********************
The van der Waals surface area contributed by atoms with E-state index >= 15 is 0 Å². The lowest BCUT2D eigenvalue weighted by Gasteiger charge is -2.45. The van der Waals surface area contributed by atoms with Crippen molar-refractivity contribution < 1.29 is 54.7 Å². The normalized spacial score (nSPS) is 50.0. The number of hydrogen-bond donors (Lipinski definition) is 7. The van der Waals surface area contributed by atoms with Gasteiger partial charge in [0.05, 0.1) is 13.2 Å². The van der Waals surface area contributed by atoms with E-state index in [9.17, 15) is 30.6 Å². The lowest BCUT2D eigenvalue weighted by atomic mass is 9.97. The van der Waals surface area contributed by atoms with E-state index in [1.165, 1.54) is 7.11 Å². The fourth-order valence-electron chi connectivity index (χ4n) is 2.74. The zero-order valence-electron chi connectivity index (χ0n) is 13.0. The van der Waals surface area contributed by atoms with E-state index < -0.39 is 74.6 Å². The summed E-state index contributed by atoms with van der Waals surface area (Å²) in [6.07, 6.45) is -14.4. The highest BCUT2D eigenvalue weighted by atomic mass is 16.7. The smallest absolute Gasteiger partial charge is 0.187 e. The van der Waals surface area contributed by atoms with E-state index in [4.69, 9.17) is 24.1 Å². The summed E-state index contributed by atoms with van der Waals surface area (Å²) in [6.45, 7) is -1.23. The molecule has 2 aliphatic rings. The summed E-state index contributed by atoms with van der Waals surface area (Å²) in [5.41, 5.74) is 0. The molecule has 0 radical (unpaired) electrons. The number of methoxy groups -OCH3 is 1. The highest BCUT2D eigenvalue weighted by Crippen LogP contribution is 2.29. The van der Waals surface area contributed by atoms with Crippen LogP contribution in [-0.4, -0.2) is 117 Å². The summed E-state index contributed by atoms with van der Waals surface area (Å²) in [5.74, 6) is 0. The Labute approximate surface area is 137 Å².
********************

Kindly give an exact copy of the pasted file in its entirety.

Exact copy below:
The van der Waals surface area contributed by atoms with E-state index >= 15 is 0 Å². The lowest BCUT2D eigenvalue weighted by Gasteiger charge is -2.45. The van der Waals surface area contributed by atoms with Crippen molar-refractivity contribution < 1.29 is 54.7 Å². The normalized spacial score (nSPS) is 50.0. The number of hydrogen-bond donors (Lipinski definition) is 7. The van der Waals surface area contributed by atoms with Gasteiger partial charge in [0.05, 0.1) is 13.2 Å². The van der Waals surface area contributed by atoms with E-state index in [9.17, 15) is 30.6 Å². The lowest BCUT2D eigenvalue weighted by atomic mass is 9.97. The van der Waals surface area contributed by atoms with E-state index in [1.165, 1.54) is 7.11 Å². The fourth-order valence-electron chi connectivity index (χ4n) is 2.74. The zero-order valence-electron chi connectivity index (χ0n) is 13.0. The van der Waals surface area contributed by atoms with E-state index < -0.39 is 74.6 Å². The summed E-state index contributed by atoms with van der Waals surface area (Å²) in [6.07, 6.45) is -14.4. The highest BCUT2D eigenvalue weighted by atomic mass is 16.7. The smallest absolute Gasteiger partial charge is 0.187 e. The van der Waals surface area contributed by atoms with E-state index in [4.69, 9.17) is 24.1 Å². The summed E-state index contributed by atoms with van der Waals surface area (Å²) in [6.45, 7) is -1.23. The molecule has 2 aliphatic rings. The summed E-state index contributed by atoms with van der Waals surface area (Å²) in [5.41, 5.74) is 0. The molecule has 0 radical (unpaired) electrons. The number of methoxy groups -OCH3 is 1. The highest BCUT2D eigenvalue weighted by Crippen LogP contribution is 2.29. The van der Waals surface area contributed by atoms with Crippen LogP contribution in [-0.4, -0.2) is 117 Å². The summed E-state index contributed by atoms with van der Waals surface area (Å²) in [5.74, 6) is 0. The Labute approximate surface area is 137 Å².